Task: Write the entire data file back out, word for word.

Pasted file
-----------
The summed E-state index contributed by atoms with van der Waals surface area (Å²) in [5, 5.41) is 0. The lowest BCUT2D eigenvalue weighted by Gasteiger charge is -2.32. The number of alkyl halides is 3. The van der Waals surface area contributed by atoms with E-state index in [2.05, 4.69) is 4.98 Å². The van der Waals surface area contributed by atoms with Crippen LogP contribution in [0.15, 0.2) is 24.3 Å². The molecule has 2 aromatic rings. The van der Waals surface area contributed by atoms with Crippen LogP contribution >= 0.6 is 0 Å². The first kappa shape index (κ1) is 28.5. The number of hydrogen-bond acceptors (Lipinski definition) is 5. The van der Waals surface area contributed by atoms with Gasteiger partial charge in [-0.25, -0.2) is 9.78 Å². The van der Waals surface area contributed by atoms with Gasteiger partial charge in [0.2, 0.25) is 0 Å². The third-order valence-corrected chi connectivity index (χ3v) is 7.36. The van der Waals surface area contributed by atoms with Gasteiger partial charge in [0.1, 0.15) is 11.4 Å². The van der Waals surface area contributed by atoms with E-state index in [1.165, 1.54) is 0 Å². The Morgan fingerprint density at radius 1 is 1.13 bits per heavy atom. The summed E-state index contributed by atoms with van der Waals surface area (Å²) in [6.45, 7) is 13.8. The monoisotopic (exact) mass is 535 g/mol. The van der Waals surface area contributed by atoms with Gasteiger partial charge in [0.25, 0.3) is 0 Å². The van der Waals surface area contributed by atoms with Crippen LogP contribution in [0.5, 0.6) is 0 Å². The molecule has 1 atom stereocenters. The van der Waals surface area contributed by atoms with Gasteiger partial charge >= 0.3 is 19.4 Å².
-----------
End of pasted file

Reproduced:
The summed E-state index contributed by atoms with van der Waals surface area (Å²) in [5, 5.41) is 0. The lowest BCUT2D eigenvalue weighted by Gasteiger charge is -2.32. The number of alkyl halides is 3. The van der Waals surface area contributed by atoms with E-state index in [2.05, 4.69) is 4.98 Å². The van der Waals surface area contributed by atoms with Crippen LogP contribution in [0.15, 0.2) is 24.3 Å². The molecule has 2 aromatic rings. The van der Waals surface area contributed by atoms with Crippen LogP contribution >= 0.6 is 0 Å². The first kappa shape index (κ1) is 28.5. The number of hydrogen-bond acceptors (Lipinski definition) is 5. The van der Waals surface area contributed by atoms with Gasteiger partial charge in [-0.25, -0.2) is 9.78 Å². The van der Waals surface area contributed by atoms with Gasteiger partial charge in [0.2, 0.25) is 0 Å². The third-order valence-corrected chi connectivity index (χ3v) is 7.36. The van der Waals surface area contributed by atoms with Gasteiger partial charge in [0.1, 0.15) is 11.4 Å². The van der Waals surface area contributed by atoms with E-state index in [1.165, 1.54) is 0 Å². The Morgan fingerprint density at radius 1 is 1.13 bits per heavy atom. The summed E-state index contributed by atoms with van der Waals surface area (Å²) in [6.45, 7) is 13.8. The monoisotopic (exact) mass is 535 g/mol. The van der Waals surface area contributed by atoms with Gasteiger partial charge in [0.25, 0.3) is 0 Å². The van der Waals surface area contributed by atoms with Crippen LogP contribution in [0.5, 0.6) is 0 Å². The molecule has 1 atom stereocenters. The van der Waals surface area contributed by atoms with Gasteiger partial charge >= 0.3 is 19.4 Å².